By Daniel A. Pedrotti Jr.
B&C Regular Member - Chair of Hunter Ethics Sub-Committee
The hunt at its most fundamental level is defined in and by the relationship between man and beast . . . between predator and prey. There is an intrinsic, irrefutable and intimate connection that cannot be compromised if we are to maintain the sanctity of this relationship and the integrity of the hunt. We are justified in our pursuits by the existence of this bond and we are driven by the need to sustain and conserve our quarry and the wild places where it thrives so that we can practice our art, and assert our place in the circle of life. We derive our hunting ethics by measuring our choices against this relationship.
However, there are two forces at work that would affect this simple truth and diminish the very essence of the hunt—ego and technology. These two forces in concert with the philosophy, “the ends justify the means,” and the new mantra, “I simply do not have enough time,” are the justification for people to reinvent what we know to be the truth. This increasingly common mindset is at the heart of several scenarios that we need to work against.
The subject of this article is one of those scenarios—extreme long-range shooting/hunting. For the purposes of this discussion, we will refer to it as shooting rather than hunting. At first blush, this may seem like a slippery slope; however, this discussion will not attempt to narrowly define what is and what is not too far. The variables are far too numerous and the point will be lost in the process. To keep it simple for this discussion, let’s call it shots over 900 yards!
The issue here is the emergence of a group of enthusiasts that intend and regularly plan situations where they take game animals at extreme distances for the sake of the shot, not the pursuit. This is not a matter of last resort or unfortunate circumstance; it is their intent when they go afield.
This phenomenon has made its way into the media in a big way over the last few years. This is understandable as it is very intriguing to watch. Additionally, it requires discipline, practice and knowledge, which is quite impressive. Therefore, this is not an indictment of the skill or technology. Further, these folks can and do make the shot quite regularly, so it is not simply a matter of increasing the possibility of wounding the animal. The issue here is that long-distance shooting is not hunting. It is something else.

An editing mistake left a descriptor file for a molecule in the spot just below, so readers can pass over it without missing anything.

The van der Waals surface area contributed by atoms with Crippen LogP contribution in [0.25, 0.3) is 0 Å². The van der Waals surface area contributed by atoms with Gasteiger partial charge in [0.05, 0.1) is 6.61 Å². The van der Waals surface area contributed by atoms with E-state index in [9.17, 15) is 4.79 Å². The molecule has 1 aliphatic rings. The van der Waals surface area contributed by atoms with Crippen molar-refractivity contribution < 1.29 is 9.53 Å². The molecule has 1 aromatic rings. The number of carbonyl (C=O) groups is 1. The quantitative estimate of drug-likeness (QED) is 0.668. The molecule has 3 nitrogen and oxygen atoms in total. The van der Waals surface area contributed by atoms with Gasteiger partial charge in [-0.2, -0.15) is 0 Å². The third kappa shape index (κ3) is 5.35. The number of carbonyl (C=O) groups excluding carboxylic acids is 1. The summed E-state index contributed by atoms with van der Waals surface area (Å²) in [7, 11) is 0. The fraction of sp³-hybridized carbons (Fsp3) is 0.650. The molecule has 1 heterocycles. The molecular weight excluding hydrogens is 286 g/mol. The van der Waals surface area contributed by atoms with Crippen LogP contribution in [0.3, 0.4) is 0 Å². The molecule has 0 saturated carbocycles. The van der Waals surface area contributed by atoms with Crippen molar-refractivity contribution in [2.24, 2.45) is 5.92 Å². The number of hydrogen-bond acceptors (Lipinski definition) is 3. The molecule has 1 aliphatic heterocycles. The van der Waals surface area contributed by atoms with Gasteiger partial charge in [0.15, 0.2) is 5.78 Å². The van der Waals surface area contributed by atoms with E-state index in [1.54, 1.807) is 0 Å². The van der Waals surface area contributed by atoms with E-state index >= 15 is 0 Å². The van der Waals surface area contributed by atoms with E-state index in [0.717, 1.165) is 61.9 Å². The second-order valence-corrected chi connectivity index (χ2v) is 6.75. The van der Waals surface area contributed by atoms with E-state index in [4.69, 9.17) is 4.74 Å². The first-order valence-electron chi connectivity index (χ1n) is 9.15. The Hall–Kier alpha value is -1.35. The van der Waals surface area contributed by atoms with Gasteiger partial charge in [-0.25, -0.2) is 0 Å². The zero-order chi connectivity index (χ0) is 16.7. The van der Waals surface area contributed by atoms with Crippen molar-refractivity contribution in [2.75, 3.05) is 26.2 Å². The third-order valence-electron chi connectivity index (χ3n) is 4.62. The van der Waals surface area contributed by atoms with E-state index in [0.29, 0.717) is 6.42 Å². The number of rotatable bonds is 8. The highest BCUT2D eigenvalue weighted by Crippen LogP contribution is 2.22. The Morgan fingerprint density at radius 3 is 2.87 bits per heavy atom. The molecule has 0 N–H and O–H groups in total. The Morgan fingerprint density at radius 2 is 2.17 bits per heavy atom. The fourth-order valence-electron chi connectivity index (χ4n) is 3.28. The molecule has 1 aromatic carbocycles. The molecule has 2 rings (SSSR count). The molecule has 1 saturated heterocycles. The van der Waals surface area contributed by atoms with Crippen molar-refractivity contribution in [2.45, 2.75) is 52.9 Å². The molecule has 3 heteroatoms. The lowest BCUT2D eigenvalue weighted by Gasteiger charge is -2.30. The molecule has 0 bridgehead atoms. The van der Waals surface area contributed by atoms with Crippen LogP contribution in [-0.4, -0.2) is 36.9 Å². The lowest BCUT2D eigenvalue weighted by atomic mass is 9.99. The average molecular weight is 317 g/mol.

The relationship between predator and prey is severely compromised—even eliminated altogether. What distinguishes this activity from hunting is that the shooters are outside the limits of the animal’s ability to even discern their presence. Different from blind-hunting or a well-executed stalk where the hunter eludes detection, at 900 yards there is no chance of detection. There is no pursuit. There is no connection with the animal, and therefore, there is no hunt. You could be sitting in a bar with music, conversation, and a rifle on the rail overlooking the mountains and have a similar opportunity.
There is a point where it is just really impressive target shooting. When we get to this point, we have taken advantage of the prey animal and lessened its importance and relevance in our hunting culture. Much the same as the interplay of ego and technology in the creation of the genetic caricatures of our wild populations which relegates the animals to the status of livestock, this shift is away from hunting and into something else entirely. These folks are not breaking any laws. They are very well-informed and equipped. They are remarkable marksmen. But they have forsaken one of the primary defining aspects of the hunt, and in doing so, they have demeaned and lessened the prey and strayed into an activity that no longer honors the animal or the hunt.
The other problem is that those intent on eliminating hunting see long-range shooters as the quintessential hunter. They are not one of us, even though the participants are out in wild places, wearing camouflage, toting well-built rifles and generally knowledgeable of the big game animals they are after. For all intents and purposes, they look like hunters. More to the point, they call themselves hunters, and their audience likely does not see them otherwise. This is where it becomes our concern. We do not want, nor deserve, to be characterized or defined by this group that looks so much like us but is not. We must assert and proclaim the difference. The discussion that should be had is not about splitting hairs or the mindless and endless consideration of how far is too far. The point is that we are in a relationship with the regal beasts we pursue, and this relationship is based on our respect, honor and love of the animals. This activity falls outside the parameters of this simple truth.